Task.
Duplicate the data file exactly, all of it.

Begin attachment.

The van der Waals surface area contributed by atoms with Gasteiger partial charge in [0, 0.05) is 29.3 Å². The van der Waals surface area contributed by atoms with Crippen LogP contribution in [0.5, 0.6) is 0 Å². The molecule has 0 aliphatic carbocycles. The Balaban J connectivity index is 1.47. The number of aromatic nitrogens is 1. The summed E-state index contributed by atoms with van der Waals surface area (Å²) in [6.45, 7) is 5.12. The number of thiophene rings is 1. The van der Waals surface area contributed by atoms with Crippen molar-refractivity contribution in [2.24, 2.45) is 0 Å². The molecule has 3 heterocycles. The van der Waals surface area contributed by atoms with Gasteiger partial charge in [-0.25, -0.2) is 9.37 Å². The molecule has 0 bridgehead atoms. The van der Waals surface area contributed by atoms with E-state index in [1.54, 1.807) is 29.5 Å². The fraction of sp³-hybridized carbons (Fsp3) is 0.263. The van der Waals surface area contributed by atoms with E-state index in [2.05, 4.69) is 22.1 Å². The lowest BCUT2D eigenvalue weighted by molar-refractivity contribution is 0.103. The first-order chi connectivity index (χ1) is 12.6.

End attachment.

The van der Waals surface area contributed by atoms with Gasteiger partial charge in [0, 0.05) is 29.3 Å². The van der Waals surface area contributed by atoms with Crippen LogP contribution in [0.5, 0.6) is 0 Å². The molecule has 0 aliphatic carbocycles. The Balaban J connectivity index is 1.47. The number of aromatic nitrogens is 1. The summed E-state index contributed by atoms with van der Waals surface area (Å²) in [6.45, 7) is 5.12. The number of thiophene rings is 1. The van der Waals surface area contributed by atoms with Crippen molar-refractivity contribution in [2.24, 2.45) is 0 Å². The molecule has 3 heterocycles. The van der Waals surface area contributed by atoms with Gasteiger partial charge in [-0.25, -0.2) is 9.37 Å². The molecule has 0 bridgehead atoms. The van der Waals surface area contributed by atoms with E-state index in [1.54, 1.807) is 29.5 Å². The fraction of sp³-hybridized carbons (Fsp3) is 0.263. The van der Waals surface area contributed by atoms with E-state index in [2.05, 4.69) is 22.1 Å². The lowest BCUT2D eigenvalue weighted by molar-refractivity contribution is 0.103. The first-order chi connectivity index (χ1) is 12.6.